So, you've built a small business but you want to feel like an enterprise? Perhaps JPMorgan Chase can help you -- by exposing your small business to an enterprise-class technology breach. Interested? Here are the potentially painful details.
According to a JPMorgan filing with the SEC, disclosed Oct. 2, 2014:
- User contact information – name, address, phone number and email address – and internal JPMorgan Chase information relating to such users have been compromised.
- The compromised data impacts approximately 76 million households and 7 million small businesses.
- However, there is no evidence that account information for such affected customers – account numbers, passwords, user IDs, dates of birth or Social Security numbers – was compromised during this attack.
- As of such date, the Firm continues not to have seen any unusual customer fraud related to this incident.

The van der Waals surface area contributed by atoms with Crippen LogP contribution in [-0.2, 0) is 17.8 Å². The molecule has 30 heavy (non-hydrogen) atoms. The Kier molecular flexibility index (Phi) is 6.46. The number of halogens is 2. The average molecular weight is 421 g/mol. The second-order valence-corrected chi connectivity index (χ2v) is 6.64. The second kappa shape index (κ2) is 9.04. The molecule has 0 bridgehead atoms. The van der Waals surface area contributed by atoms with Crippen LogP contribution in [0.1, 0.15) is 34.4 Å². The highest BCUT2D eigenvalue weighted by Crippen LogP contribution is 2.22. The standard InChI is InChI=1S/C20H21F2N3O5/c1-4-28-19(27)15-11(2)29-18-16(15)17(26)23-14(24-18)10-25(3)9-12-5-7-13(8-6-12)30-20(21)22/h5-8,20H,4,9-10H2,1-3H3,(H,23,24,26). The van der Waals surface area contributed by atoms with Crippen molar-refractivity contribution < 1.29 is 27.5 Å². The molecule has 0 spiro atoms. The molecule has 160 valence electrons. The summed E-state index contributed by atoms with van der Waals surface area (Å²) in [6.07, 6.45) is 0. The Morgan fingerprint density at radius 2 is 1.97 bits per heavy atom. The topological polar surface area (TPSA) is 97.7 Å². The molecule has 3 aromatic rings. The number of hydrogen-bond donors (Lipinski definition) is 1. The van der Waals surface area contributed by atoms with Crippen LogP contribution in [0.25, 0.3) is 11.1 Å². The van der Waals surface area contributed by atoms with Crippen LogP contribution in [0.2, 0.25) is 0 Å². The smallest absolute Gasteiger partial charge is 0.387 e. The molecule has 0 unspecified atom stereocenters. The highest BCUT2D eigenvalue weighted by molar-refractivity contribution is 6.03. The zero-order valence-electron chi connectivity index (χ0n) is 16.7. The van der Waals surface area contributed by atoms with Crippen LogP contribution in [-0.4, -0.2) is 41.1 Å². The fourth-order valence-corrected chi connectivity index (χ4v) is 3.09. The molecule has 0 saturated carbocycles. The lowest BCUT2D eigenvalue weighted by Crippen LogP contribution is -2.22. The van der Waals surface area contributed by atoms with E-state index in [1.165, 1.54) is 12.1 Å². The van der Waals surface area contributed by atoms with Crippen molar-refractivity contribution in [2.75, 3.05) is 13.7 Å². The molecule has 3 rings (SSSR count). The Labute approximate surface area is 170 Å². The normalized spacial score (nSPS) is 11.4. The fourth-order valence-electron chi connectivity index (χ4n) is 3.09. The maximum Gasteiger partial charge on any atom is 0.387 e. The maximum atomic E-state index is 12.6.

- JPMorgan Chase customers are not liable for unauthorized transactions on their account that they promptly alert the Firm to.
- The Firm continues to vigilantly monitor the situation and is continuing to investigate the matter. In addition, the Firm is fully cooperating with government agencies in connection with their investigations.
So, the good news/bad news: JPMorgan hasn't spotted any unusual activity from the breach. The bad news: Can you trust JPMorgan's word, after the company failed to prevent such a breach in the first place?
Or let me put it another way: I still see plenty of information on JPMorgan Chase's website about the "Small Business Forward" initiative. Now, I'd like JPMorgan to make it just as easy to find information updates about the hack on their website. The company is set to announce Q3 financial results on Oct. 14, 2014. Perhaps then we'll get another update about the breach.
In the meantime, small businesses dealing with JPMorgan should watch their financial statements closely.
And a closing side note: Why do I feel like hacks at JPMorgan, Home Depot, Target and other locations are all part of something larger, more ominous? It's as if our digital enemies are poking and prodding around U.S. IT systems -- looking for a common hole to launch something bigger. I hope I'm wrong.